blame

[bleym]
verb (used with object), blamed, blaming.
1.
to hold responsible; find fault with; censure: I don't blame you for leaving him.
2.
to place the responsibility for (a fault, error, etc.) (usually followed by on ): I blame the accident on her.
3.
Informal. blast; damn (used as a mild curse): Blame the rotten luck.
noun
4.
an act of attributing fault; censure; reproof: The judge said he found nothing to justify blame in the accident.
5.
responsibility for anything deserving of censure: We must all share the blame for this deplorable condition.
Idioms
6.
to blame, at fault; censurable: I am to blame for his lateness.

Origin:
1150–1200; (v.) Middle English blamen < Anglo-French, Old French blasmer < Vulgar Latin *blastēmāre, for Late Latin blasphēmāre to blaspheme; (noun) Middle English < Anglo-French, Old French bla(s)me, derivative of the v.

blamer, noun
overblame, verb (used with object), overblamed, overblaming.
self-blame, noun
unblaming, adjective

blame, censure, condemn (see synonym study at the current entry).


1, 2. reproach, reprove, reprehend, criticize. Blame, censure, condemn imply finding fault with someone or something. To blame is to hold accountable for, and disapprove because of, some error, mistake, omission, neglect, or the like: Whom do you blame for the disaster? The verb censure differs from the noun in connoting scolding or rebuking even more than adverse criticism: to censure one for extravagance. To condemn is to express an adverse (especially legal) judgment, without recourse: to condemn conduct, a building, a person to death. 4. reprehension, condemnation, stricture, reproach, animadversion. 5. guilt, culpability, fault, sin.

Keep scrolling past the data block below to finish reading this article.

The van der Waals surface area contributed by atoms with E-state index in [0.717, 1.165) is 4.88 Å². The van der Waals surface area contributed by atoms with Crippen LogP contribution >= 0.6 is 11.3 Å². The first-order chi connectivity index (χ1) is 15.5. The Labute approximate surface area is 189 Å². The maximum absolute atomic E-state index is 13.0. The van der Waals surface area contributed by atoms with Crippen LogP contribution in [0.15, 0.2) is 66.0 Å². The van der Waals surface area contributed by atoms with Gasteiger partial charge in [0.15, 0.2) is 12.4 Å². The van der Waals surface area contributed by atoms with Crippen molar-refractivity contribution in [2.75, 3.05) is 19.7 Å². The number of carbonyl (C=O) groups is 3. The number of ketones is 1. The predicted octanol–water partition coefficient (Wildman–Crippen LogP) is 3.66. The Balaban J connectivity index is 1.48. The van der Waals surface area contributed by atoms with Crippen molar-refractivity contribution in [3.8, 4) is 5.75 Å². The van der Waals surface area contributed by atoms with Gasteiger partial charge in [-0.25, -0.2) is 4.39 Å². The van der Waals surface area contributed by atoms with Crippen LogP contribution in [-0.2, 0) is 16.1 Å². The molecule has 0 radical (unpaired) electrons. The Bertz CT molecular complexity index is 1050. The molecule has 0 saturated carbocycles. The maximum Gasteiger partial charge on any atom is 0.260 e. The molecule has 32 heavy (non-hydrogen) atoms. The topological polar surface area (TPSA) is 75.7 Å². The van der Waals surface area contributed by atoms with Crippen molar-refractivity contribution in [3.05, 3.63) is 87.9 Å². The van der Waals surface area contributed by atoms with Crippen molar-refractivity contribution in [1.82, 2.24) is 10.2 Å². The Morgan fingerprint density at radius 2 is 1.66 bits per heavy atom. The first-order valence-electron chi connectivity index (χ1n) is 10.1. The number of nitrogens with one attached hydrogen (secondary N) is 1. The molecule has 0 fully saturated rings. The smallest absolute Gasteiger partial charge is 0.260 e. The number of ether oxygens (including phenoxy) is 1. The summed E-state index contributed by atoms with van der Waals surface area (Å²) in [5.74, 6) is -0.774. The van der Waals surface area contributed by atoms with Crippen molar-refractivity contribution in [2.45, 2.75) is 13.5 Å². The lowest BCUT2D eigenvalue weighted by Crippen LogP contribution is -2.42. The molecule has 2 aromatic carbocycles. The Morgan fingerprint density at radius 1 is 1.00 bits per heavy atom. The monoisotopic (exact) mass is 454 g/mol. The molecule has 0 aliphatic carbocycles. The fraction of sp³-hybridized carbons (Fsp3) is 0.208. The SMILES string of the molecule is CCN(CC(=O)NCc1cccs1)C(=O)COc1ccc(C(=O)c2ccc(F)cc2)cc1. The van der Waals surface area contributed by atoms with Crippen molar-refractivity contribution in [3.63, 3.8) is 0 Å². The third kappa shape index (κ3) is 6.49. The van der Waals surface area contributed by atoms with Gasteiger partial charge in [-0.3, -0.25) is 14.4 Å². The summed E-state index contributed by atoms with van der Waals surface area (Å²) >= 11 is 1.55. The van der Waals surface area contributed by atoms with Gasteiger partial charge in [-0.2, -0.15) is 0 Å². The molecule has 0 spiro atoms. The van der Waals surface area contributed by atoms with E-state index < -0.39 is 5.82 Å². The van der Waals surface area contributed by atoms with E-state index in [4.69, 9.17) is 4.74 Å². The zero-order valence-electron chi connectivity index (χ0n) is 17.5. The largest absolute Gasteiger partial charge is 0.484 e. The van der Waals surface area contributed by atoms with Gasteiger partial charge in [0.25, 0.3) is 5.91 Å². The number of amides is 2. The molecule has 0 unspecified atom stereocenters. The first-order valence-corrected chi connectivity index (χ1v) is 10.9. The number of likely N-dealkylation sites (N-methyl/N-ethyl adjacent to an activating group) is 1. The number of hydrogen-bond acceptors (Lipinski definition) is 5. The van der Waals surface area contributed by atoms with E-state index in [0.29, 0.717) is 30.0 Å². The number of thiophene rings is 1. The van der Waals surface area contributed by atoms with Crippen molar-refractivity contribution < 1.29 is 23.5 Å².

Some speakers avoid blame on as informal (He blamed the fight on me), preferring blame alone (He blamed me) or blame for (He blamed me for it). Since all three forms occur with equal frequency in educated usage, they may all be considered equally acceptable.
Dictionary.com Unabridged
Based on the Random House Dictionary, © Random House, Inc. 2014.
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World English Dictionary
blame (bleɪm)
 
n
1.  responsibility for something that is wrong or deserving censure; culpability
2.  an expression of condemnation; reproof
3.  be to blame to be at fault or culpable
 
vb
4.  (usually foll by for) to attribute responsibility to; accuse: I blame him for the failure
5.  (usually foll by on) to ascribe responsibility for (something) to: I blame the failure on him
6.  to find fault with
 
[C12: from Old French blasmer, ultimately from Late Latin blasphēmāre to blaspheme]
 
'blamable
 
adj
 
'blameable
 
adj
 
'blamably
 
adv
 
'blameably
 
adv

Collins English Dictionary - Complete & Unabridged 10th Edition
2009 © William Collins Sons & Co. Ltd. 1979, 1986 © HarperCollins
Publishers 1998, 2000, 2003, 2005, 2006, 2007, 2009
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Etymonline
Word Origin & History

blame
c.1200, from O.Fr. blasmer (12c., Mod.Fr. blâmer) "to rebuke, reprimand, condemn, criticize," from L.L. blasphemare "revile, reproach" (see blaspheme). Replaced O.E. witan with long "i." The noun is from O.Fr. blasme, a back formation from blasmer.
Online Etymology Dictionary, © 2010 Douglas Harper
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American Heritage
Idioms & Phrases

blame

see lay (the blame) on; to blame.

The American Heritage® Dictionary of Idioms by Christine Ammer.
Copyright © 1997. Published by Houghton Mifflin.
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Example sentences
It has become common to place the blame for such problems on foolish multiculturalism-on too much tolerance of alien ways.
For decades, community colleges have tried to shift the blame for low transfer
  rates to the four year colleges.
The scientists also blame changing weather patterns on global warming.
Paved roads and sprawl are likely to blame for summertime smog buildup.
Idioms & Phrases
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